For public school students, back-to-school means not just long hours in a classroom, but a tough regimen of tests designed to measure their proficiency in basic subjects like math and reading.
Increasingly, these same tests are also being used to evaluate teachers. In 2001, Congress approved the No Child Left Behind Act, requiring all schools to measure student performance through standardized tests. The volumes of data that have been collected since then have also been used to “grade” teachers, determine pay raises, and sometimes terminate them. More recently, schools have applied a method of value-added modeling, or VAM, in order to apply a more sophisticated analysis to the test score results.
But even when value-added modeling is used in the analysis, student test scores are not reliable indicators of teacher effectiveness, according to the EPI report, Problems with the Use of Student Test Scores to Evaluate Teachers. The paper was co-authored by a group of distinguished education scholars and policy makers, including four former presidents of the American Educational Research Association, a former assistant U.S. Secretary of Education, EPI Research Associate Richard Rothstein, and others. The authors find that the accuracy of these analyses of student test scores is highly problematic. They argue that the practice of holding teachers accountable for their student’s test score results should be reconsidered.
The paper’s publication comes at a time of increased use of test score results to measure teacher performance. The Los Angeles Unified School District recently applied value-added modeling to test results to evaluate teachers and published the results in The Los Angeles Times. In Washington D.C., School Chancellor Michelle Rhee has said she would consider making these value-added assessments public as well. And U.S. Secretary of Education Arne Duncan has called for all school districts to make such results public.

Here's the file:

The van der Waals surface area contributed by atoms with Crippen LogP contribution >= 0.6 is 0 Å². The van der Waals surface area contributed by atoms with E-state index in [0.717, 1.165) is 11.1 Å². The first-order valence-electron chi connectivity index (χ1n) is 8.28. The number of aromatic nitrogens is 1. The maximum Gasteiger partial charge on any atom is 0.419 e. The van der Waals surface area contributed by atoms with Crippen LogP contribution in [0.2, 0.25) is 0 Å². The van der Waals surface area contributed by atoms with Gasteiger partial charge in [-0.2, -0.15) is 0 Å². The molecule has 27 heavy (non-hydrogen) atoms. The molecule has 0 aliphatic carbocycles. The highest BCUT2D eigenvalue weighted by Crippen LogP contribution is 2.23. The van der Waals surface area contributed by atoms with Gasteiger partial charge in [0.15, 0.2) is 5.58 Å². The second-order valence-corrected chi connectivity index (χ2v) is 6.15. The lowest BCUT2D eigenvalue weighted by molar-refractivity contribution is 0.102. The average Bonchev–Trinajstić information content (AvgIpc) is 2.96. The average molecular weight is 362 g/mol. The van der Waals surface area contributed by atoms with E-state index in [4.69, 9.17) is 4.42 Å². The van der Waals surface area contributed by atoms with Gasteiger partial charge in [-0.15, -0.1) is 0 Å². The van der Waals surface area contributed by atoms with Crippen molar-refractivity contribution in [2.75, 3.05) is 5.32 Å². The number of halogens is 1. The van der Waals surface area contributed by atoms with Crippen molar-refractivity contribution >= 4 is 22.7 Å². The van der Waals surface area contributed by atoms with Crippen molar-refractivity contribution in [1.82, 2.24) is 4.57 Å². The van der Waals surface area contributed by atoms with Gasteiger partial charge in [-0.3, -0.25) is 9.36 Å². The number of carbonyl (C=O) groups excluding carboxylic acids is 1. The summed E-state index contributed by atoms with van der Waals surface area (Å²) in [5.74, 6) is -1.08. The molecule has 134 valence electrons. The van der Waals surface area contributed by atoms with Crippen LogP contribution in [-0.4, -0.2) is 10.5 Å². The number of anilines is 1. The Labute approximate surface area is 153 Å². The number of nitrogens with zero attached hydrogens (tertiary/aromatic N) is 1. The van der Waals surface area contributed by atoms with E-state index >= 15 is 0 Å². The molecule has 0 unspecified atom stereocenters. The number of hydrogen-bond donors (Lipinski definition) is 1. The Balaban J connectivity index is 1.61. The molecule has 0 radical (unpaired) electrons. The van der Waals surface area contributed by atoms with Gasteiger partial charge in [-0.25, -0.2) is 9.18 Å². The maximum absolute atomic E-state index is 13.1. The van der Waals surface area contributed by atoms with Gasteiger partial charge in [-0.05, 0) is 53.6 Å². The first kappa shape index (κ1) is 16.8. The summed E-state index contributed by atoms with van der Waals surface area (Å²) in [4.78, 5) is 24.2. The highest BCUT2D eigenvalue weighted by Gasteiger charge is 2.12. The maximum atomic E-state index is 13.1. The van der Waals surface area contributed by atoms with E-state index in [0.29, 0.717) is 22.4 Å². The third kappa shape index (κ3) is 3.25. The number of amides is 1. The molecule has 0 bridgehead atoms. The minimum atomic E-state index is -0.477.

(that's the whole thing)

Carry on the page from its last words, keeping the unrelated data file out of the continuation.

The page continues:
“If new laws or policies specifically require that teachers be fired if their students’ test scores do not rise by a certain amount, then more teachers might well be terminated than is now the case,” the authors state. “But there is not strong evidence to indicate either that the departing teachers would actually be the weakest teachers, or that the departing teachers would be replaced by more effective ones.”
The EPI paper finds that student test scores, even with value-added modeling, cannot fully account for a wide range of factors such as students’ background and the “learning loss” that often occurs over the summer. In fact, while students overall lose an average of about one month in reading achievement over the summer, lower-income students lose significantly more. The value-added modeling also cannot take into account the influence of student’s other teachers, including previous teachers and teachers of other subjects, as well as tutors.
The authors also stress that an excessive focus on the basic math and reading skills that are the focus of standardized tests can lead to a narrowing of school curriculums, at the expense of subjects such as science, history, the arts, civics, foreign languages, writing, and research.
And, they dispel the notion that private-sector employees have long been subject to a similar sort of quantitative performance review.
“Rather, private-sector managers almost always evaluate their professional and lower-management employees based on qualitative reviews by supervisors; quantitative indicators are used sparingly and in tandem with other evidence,” they state. “Management experts warn against significant use of quantitative measures for making salary or bonus decisions.”